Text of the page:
Detroit cop seizes the bullhorn used by the Moratorium NOW! Coalition outside Bank of America during a demonstration calling for a freeze on all foreclosures and evictions. The demonstration took place on September 1, 2010. (Photo: Abayomi Azikiwe), a photo by Pan-African News Wire File Photos on Flickr.
Raise Detroit property taxes by 8 mills to pay for more cops? No way, City Council says
1:57 PM, August 7, 2012
By Matt Helms
Detroit Free Press Staff Writer
The Detroit City Council this afternoon roundly rejected a proposal brought by the city’s Board of Police Commissioners to raise property taxes to pay for more public safety workers in the cash-strapped city.
The council voted 7-2 against putting the proposal before voters on Nov. 7. The measure would have raised property taxes by 8 mills, raising $56 million a year for five years to hire hundreds of additional police officers, firefighters and emergency medical workers.
“I have not gotten one call ... that says you better put this on the ballot so I can pay more money for more police officers,” Councilman Kwame Kenyatta told members of the city’s police commission and Detroit Police Chief Ralph Godbee Jr, who strongly backed the proposal. “I’ve gotten plenty that say I can’t take anymore.”
Council President Charles Pugh and Councilman Andre Spivey were the only two votes in favor of the ballot measure.
Council approval -- required to put the measure before voters -- was in doubt from the beginning because the city has the highest property tax rates in the state yet provides substandard public services. Detroit’s financial crisis prompted a financial stability agreement with the state that prevented appointment of an emergency manager in exchange for major state oversight of city finances.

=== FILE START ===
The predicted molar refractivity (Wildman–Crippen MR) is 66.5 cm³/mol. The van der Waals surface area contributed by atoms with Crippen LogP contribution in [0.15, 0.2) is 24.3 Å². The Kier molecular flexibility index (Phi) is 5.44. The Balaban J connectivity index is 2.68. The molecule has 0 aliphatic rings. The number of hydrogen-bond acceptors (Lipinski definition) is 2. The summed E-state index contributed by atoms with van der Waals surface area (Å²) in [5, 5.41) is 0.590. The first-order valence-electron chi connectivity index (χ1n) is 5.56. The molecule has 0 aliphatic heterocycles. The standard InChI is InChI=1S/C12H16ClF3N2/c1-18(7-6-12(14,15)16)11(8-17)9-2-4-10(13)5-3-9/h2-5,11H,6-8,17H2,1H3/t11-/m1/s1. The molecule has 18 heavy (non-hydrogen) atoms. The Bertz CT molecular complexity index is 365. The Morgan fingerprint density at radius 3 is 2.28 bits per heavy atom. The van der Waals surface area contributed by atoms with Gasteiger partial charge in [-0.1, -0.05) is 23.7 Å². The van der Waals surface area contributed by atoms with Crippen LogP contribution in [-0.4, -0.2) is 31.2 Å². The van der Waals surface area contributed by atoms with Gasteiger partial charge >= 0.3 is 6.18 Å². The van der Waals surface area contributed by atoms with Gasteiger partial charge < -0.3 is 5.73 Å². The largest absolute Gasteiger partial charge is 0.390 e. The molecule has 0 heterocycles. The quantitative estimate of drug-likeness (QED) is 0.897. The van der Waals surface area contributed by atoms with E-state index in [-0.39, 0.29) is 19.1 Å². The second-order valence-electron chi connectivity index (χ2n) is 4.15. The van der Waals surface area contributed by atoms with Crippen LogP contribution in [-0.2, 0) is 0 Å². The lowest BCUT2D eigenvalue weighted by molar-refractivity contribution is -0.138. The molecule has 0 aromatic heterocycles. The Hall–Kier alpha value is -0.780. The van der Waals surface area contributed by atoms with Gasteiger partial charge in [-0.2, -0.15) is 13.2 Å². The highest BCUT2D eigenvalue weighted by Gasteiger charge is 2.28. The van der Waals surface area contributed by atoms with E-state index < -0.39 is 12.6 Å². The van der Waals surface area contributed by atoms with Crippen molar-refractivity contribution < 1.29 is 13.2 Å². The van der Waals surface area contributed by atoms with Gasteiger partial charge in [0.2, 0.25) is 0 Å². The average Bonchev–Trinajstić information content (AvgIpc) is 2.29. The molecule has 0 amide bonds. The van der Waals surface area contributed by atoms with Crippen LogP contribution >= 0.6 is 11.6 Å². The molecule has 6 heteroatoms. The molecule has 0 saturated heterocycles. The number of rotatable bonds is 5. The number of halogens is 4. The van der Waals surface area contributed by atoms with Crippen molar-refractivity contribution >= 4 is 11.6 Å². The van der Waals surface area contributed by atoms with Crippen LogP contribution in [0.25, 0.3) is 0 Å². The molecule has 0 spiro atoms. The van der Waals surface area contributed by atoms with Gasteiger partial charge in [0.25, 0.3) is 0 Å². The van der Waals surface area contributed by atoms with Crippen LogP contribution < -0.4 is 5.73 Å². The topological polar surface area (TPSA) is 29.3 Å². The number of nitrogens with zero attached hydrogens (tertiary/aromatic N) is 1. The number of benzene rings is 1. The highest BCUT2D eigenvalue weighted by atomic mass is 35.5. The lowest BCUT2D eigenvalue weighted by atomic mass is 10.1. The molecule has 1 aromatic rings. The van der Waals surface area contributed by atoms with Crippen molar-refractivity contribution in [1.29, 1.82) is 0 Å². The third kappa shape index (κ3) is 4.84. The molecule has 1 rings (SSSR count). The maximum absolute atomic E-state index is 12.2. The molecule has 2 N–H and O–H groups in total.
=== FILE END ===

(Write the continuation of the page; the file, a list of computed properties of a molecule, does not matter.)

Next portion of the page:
Backers said they do not have enough time to mount a campaign to collect signatures to put the proposal on the ballot in November so the council’s decision kills the idea for this year. But they could revisit the proposal for 2013.
What support there may have been among council members appeared to have been undermined by an opinion released by the city’s Law Department warning that the city could have risked losing state revenue sharing commensurate to the amount the public safety millage would have raised.
Chief Assistant Corporation Counsel Dennis Mazurek said there was some gray area surrounding the issue, but the millage increase could, if approved by voters, prompt the state to reduce its revenue sharing to Detroit under state laws governing local taxation.
The Rev. Jerome Warfield, a police commissioner, said that without a major infusion of police officers patrolling the streets, the city’s battle against violent crime is akin to trying to remove water from a sinking ship with a thimble.
“This weekend alone 32 people in Detroit got shot; 7 of them died,” Warfield said. “We need a surge of officers. ... The cost that goes on if we do nothing is far greater.”
Referring to Detroit's population loss, Warfield said residents are “not leaving Detroit because of property taxes. They’re leaving Detroit because they feel it’s unsafe.”
Godbee, stung by criticism from Councilman Ken Cockrel Jr. that the police department could better manage its response to crime and deployment of officers, said after the council meeting that his officers are stretched thin amid staff reductions, a 10% pay cut and other work-rules changes Mayor Dave Bing’s administration recently imposed on the force.
"You have to reinvest in this police department,” Godbee said. “Any city across the country that you look at that is successful, they make a significant investment in public safety. The only question that was asked was give the citizens an opportunity to say yes or no.”
The millage would have cost the owner of a home with a market value of $25,000 about $100 a year; it would have added $200 a year to the tax bill on a home with a $50,000 market value.
The city this summer slashed $75 million from the Police Department's 2012-13 budget, now at about $340 million a year.
Contact Matt Helms: email@example.com, @matthelms or 313-222-1450 .